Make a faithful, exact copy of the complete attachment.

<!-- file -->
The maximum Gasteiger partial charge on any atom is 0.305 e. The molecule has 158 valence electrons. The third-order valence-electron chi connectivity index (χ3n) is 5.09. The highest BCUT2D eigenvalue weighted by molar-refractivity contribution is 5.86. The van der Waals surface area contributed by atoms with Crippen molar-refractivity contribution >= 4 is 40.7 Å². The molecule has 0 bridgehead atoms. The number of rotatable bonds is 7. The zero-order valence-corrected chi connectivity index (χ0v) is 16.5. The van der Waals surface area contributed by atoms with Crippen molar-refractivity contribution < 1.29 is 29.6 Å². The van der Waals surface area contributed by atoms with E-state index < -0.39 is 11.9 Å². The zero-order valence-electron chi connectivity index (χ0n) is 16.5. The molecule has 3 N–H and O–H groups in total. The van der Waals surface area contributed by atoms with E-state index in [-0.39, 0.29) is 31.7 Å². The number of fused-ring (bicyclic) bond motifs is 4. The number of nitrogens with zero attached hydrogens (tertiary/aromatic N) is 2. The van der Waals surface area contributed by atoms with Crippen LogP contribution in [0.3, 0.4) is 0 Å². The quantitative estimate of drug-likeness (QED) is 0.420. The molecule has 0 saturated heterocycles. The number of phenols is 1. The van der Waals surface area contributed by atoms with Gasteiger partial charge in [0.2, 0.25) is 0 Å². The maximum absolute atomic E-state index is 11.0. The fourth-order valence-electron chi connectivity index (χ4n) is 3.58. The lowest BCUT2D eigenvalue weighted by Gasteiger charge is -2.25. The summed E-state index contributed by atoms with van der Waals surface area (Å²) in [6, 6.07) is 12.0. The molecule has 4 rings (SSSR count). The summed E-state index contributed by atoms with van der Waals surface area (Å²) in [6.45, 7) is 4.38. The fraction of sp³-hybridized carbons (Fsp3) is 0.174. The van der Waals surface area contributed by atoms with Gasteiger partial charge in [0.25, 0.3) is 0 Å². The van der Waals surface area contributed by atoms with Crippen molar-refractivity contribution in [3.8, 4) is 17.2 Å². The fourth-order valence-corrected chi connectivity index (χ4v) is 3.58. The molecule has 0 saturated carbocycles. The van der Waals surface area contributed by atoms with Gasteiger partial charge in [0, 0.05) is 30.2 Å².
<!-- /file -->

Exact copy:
The maximum Gasteiger partial charge on any atom is 0.305 e. The molecule has 158 valence electrons. The third-order valence-electron chi connectivity index (χ3n) is 5.09. The highest BCUT2D eigenvalue weighted by molar-refractivity contribution is 5.86. The van der Waals surface area contributed by atoms with Crippen molar-refractivity contribution >= 4 is 40.7 Å². The molecule has 0 bridgehead atoms. The number of rotatable bonds is 7. The zero-order valence-corrected chi connectivity index (χ0v) is 16.5. The van der Waals surface area contributed by atoms with Crippen molar-refractivity contribution < 1.29 is 29.6 Å². The van der Waals surface area contributed by atoms with E-state index < -0.39 is 11.9 Å². The zero-order valence-electron chi connectivity index (χ0n) is 16.5. The molecule has 3 N–H and O–H groups in total. The van der Waals surface area contributed by atoms with E-state index in [-0.39, 0.29) is 31.7 Å². The number of fused-ring (bicyclic) bond motifs is 4. The number of nitrogens with zero attached hydrogens (tertiary/aromatic N) is 2. The van der Waals surface area contributed by atoms with Crippen LogP contribution in [0.3, 0.4) is 0 Å². The quantitative estimate of drug-likeness (QED) is 0.420. The molecule has 0 saturated heterocycles. The number of phenols is 1. The van der Waals surface area contributed by atoms with Gasteiger partial charge in [0.2, 0.25) is 0 Å². The maximum absolute atomic E-state index is 11.0. The fourth-order valence-electron chi connectivity index (χ4n) is 3.58. The lowest BCUT2D eigenvalue weighted by Gasteiger charge is -2.25. The summed E-state index contributed by atoms with van der Waals surface area (Å²) in [6, 6.07) is 12.0. The molecule has 4 rings (SSSR count). The summed E-state index contributed by atoms with van der Waals surface area (Å²) in [6.45, 7) is 4.38. The fraction of sp³-hybridized carbons (Fsp3) is 0.174. The van der Waals surface area contributed by atoms with Gasteiger partial charge in [0.25, 0.3) is 0 Å². The van der Waals surface area contributed by atoms with Crippen molar-refractivity contribution in [3.8, 4) is 17.2 Å². The fourth-order valence-corrected chi connectivity index (χ4v) is 3.58. The molecule has 0 saturated carbocycles. The van der Waals surface area contributed by atoms with Gasteiger partial charge in [0, 0.05) is 30.2 Å².